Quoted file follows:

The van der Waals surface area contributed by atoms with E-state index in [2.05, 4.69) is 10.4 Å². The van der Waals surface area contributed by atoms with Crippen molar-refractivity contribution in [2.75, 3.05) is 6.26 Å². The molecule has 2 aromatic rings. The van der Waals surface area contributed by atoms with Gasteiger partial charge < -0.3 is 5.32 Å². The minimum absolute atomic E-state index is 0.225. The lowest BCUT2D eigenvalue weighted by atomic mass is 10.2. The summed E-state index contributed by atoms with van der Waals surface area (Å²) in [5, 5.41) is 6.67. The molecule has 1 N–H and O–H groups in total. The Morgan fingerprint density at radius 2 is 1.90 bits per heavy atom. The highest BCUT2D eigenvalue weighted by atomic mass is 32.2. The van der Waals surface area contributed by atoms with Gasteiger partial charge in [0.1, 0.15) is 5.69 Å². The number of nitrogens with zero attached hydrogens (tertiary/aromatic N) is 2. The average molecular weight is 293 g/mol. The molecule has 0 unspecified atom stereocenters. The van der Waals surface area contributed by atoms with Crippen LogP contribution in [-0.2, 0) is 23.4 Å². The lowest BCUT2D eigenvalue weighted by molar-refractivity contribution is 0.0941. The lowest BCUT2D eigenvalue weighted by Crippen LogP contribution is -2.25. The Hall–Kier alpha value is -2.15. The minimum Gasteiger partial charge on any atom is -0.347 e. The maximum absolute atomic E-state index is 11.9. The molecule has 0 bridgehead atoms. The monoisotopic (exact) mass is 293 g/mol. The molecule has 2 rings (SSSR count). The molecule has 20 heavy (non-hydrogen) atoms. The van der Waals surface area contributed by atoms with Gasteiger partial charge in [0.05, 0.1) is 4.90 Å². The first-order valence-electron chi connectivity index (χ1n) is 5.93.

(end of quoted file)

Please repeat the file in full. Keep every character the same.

The van der Waals surface area contributed by atoms with E-state index in [2.05, 4.69) is 10.4 Å². The van der Waals surface area contributed by atoms with Crippen molar-refractivity contribution in [2.75, 3.05) is 6.26 Å². The molecule has 2 aromatic rings. The van der Waals surface area contributed by atoms with Gasteiger partial charge < -0.3 is 5.32 Å². The minimum absolute atomic E-state index is 0.225. The lowest BCUT2D eigenvalue weighted by atomic mass is 10.2. The summed E-state index contributed by atoms with van der Waals surface area (Å²) in [5, 5.41) is 6.67. The molecule has 1 N–H and O–H groups in total. The Morgan fingerprint density at radius 2 is 1.90 bits per heavy atom. The highest BCUT2D eigenvalue weighted by atomic mass is 32.2. The van der Waals surface area contributed by atoms with Gasteiger partial charge in [0.1, 0.15) is 5.69 Å². The number of nitrogens with zero attached hydrogens (tertiary/aromatic N) is 2. The average molecular weight is 293 g/mol. The molecule has 0 unspecified atom stereocenters. The van der Waals surface area contributed by atoms with Crippen LogP contribution in [-0.2, 0) is 23.4 Å². The lowest BCUT2D eigenvalue weighted by molar-refractivity contribution is 0.0941. The lowest BCUT2D eigenvalue weighted by Crippen LogP contribution is -2.25. The Hall–Kier alpha value is -2.15. The minimum Gasteiger partial charge on any atom is -0.347 e. The maximum absolute atomic E-state index is 11.9. The molecule has 0 bridgehead atoms. The monoisotopic (exact) mass is 293 g/mol. The molecule has 2 rings (SSSR count). The molecule has 20 heavy (non-hydrogen) atoms. The van der Waals surface area contributed by atoms with Gasteiger partial charge in [0.05, 0.1) is 4.90 Å². The first-order valence-electron chi connectivity index (χ1n) is 5.93.